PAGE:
News / Africa

    Ugandan Administration to Explain Book Impoundment

    Information minister Kabakumba Masitko says the government was concerned copies of a new book were sent two different addresses

    Multimedia

    Audio
    • Ugandan information minister Kabakumba Matsiko spoke with Butty

    • Ugandan author Olive Kobusingye spoke with Butty

    James Butty

    Uganda’s Internal Affairs Minister, Kirunda Kivejinja, is expected to report to parliament Tuesday why 500 copies of a new book about President Yoweri Museveni that were impounded by customs officials have not been released to the author.

    The book entitled “The Correct Line? Uganda under Museveni” is written by Olive Kobusingye, sister of Uganda’s main opposition leader Kizza Besigye.

    Ugandan author Olive Kobusingye
    Ugandan author Olive Kobusingye

    Minister of Information Princess Kabakumba Masitko told VOA the government did not impound copies of the book. She said the government was concerned about the fact that copies of the book were sent to two different addresses.

    “What happened is that our customs department is mandated to search everything that comes into our country even if it involves other government agencies. The first technical thing that happened was the consignment had two consignees. So, those who sent those books have to sort out that,” she said.

    Masitko said Internal Affairs Minister Kirunda Kivejinja only got involved in the investigation because of security reasons.

    “No, no! He only came in to look at the security concerns, but there is nothing like impounding them (copies of the book)” she said.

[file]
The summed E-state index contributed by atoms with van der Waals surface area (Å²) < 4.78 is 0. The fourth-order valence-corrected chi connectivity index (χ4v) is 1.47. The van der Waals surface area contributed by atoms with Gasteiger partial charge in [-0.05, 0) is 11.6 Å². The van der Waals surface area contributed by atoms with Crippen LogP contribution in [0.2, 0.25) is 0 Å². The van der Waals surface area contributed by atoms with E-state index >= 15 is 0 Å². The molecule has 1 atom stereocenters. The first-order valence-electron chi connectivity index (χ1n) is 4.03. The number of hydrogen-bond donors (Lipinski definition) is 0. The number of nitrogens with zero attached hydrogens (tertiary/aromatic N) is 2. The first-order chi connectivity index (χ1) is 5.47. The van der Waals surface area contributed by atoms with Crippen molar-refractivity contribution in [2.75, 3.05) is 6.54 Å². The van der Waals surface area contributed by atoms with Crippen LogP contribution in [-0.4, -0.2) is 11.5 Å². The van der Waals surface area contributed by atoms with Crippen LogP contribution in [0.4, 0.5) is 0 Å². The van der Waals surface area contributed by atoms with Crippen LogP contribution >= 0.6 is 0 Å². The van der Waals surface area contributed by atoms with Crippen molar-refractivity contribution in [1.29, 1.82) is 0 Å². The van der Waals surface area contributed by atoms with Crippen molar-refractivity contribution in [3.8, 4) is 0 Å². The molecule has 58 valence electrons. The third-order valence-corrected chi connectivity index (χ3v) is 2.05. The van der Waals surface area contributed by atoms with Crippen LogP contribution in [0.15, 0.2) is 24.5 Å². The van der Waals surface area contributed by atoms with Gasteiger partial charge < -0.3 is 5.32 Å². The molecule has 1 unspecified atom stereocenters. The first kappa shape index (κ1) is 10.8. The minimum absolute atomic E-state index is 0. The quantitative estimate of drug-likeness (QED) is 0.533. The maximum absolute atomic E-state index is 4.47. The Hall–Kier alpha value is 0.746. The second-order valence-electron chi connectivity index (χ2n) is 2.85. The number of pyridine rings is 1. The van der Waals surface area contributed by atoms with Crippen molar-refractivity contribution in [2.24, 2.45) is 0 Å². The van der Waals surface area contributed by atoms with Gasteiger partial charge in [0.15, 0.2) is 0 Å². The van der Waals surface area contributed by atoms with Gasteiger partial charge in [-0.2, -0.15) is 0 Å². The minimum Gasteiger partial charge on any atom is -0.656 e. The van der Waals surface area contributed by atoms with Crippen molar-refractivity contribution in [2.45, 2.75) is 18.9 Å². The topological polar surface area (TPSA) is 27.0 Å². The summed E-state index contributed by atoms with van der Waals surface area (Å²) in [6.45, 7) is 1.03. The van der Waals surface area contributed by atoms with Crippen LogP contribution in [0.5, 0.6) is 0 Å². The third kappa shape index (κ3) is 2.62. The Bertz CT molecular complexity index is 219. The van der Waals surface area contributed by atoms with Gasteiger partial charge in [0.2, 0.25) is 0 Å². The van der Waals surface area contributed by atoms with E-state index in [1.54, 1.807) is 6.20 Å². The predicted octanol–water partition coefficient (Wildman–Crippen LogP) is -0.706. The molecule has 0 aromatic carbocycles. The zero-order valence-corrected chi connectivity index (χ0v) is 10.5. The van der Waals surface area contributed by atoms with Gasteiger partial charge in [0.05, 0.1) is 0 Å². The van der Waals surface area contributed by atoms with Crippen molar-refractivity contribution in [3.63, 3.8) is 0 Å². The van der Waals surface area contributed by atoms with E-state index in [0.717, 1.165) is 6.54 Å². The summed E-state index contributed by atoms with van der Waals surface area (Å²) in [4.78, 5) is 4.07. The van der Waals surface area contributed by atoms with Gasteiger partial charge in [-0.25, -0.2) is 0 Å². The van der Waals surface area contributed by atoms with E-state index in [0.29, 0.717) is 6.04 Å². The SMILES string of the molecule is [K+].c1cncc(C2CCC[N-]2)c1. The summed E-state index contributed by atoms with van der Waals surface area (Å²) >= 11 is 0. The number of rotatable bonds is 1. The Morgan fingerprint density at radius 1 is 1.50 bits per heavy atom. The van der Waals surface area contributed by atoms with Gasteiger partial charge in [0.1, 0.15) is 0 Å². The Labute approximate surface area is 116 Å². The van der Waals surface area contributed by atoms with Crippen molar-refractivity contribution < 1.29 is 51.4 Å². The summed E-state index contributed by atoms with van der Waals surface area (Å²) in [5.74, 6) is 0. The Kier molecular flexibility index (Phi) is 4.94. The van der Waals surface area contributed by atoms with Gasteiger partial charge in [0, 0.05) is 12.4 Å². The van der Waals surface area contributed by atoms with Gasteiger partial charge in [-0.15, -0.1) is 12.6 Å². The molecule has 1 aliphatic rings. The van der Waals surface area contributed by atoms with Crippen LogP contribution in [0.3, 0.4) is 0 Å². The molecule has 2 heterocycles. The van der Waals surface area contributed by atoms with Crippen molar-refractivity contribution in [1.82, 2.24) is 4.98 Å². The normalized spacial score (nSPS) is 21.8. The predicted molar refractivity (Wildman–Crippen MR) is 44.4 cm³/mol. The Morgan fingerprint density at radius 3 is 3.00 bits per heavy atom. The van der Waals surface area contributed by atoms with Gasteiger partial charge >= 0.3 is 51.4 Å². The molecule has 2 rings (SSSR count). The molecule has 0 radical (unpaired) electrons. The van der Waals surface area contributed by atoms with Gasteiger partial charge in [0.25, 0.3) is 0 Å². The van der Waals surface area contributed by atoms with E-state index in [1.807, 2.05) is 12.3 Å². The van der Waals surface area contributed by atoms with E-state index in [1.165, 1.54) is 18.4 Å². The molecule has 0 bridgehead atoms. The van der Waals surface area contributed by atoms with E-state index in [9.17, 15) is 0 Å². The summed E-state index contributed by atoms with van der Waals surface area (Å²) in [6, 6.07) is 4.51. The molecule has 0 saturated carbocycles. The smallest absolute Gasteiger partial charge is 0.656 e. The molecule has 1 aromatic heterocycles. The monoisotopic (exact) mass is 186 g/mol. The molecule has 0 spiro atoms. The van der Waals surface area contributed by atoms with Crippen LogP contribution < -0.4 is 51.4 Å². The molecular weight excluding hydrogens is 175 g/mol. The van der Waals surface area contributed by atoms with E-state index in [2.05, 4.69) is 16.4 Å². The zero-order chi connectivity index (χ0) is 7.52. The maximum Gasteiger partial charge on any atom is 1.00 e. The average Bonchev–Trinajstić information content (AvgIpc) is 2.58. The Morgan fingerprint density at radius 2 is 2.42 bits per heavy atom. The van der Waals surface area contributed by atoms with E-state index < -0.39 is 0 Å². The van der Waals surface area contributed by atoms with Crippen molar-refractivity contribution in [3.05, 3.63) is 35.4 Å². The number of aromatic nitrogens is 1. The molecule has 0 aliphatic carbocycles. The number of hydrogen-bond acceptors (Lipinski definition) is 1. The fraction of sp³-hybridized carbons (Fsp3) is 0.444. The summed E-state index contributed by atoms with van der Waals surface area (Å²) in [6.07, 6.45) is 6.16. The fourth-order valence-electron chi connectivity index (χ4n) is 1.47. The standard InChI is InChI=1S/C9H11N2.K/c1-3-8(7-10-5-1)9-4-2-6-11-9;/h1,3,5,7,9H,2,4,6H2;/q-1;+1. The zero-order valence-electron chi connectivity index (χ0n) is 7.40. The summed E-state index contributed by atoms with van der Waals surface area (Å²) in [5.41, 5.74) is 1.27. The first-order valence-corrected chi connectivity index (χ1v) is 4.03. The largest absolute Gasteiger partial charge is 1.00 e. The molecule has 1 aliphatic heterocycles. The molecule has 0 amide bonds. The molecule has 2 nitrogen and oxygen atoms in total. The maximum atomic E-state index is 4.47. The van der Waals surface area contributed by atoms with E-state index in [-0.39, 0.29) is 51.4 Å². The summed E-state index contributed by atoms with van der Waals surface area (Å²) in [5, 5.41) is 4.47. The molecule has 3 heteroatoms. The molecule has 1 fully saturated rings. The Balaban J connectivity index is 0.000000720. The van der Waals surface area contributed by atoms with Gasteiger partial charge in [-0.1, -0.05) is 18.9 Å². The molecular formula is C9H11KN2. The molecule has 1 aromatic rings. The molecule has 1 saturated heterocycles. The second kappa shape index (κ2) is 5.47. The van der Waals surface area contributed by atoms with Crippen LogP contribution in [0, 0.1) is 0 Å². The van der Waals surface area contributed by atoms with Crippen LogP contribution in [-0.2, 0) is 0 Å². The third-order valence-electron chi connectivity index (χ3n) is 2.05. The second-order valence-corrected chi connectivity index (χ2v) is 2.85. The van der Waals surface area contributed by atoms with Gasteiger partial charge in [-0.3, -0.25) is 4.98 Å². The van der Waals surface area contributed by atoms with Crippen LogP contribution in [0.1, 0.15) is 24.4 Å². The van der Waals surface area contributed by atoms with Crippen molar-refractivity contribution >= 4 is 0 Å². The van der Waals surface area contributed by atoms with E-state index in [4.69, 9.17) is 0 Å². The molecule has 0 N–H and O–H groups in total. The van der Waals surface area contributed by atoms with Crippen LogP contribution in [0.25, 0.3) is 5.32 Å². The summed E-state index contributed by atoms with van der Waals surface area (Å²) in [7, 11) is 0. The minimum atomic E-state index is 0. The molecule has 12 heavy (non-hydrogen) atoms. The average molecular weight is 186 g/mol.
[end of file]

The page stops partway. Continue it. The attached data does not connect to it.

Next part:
She said freedom of speech and press is alive and well in Uganda, and the citizens have the right to read whatever material they want.

    “We have (a) Freedom of Access to Information Act in place and several others. The media, the press I think are the most liberalized in the whole world,” Masitko said.

    Masitko said once the issue of the book having been sent to two different addresses is resolved, the author may have the copies back.

    “Whoever sent those consignments is supposed to sort out the issue of the consignees. That is all that’s remaining. They address it to Makerere University and, at the same time, address it to somebody else,” Masitko said.

    Olive Kobusingye, author of the book and sister of Uganda’s main opposition leader, Kizza Besigye, said the government has said nothing to her about why it impounded copies of her book.

    “No arm of government has told me anything about why they held the book. All of what I’ve heard was from DHL, which is the courier that was supposed to bring the book,” Kobusingye said.

    She described as “nonsense” the claim by Information Minister Masitko that the book had been sent two different addresses.

    “I mean that should have been the courier’s worry that they can’t deliver the package because they can’t figure out the destination. But, I think for the government to say that they are interested in the package because it had two addresses, it’s first time I have heard that excuse,” he said.

    Kobusingye said her book is about how President Museveni made promises to the Ugandan people and how he has failed to fulfill those promises.

    “Basically, all of those promises have been hollowed, so they were very well articulated, and what have we seen over the years? We have seen security agents tortured people, killed them, some killed in broad daylight on city streets. We have seen the right of citizens to choose their own leaders taken away in violence and stolen election. We have seen a government that is not accountable to its people. So, all of the things that President Museveni promised have run hollowed,” she said.

    She denied that the release of her book could be political considering that her brother, Kizza Besigye, is a leading Ugandan opposition figure.

    “I think if anybody will not read the book because they say it was written by the sister of an opposition leader, that’s their choice. But, I think anybody that has an interest in how they governed should read the book and take it on its own merit,” Kobusingye said.

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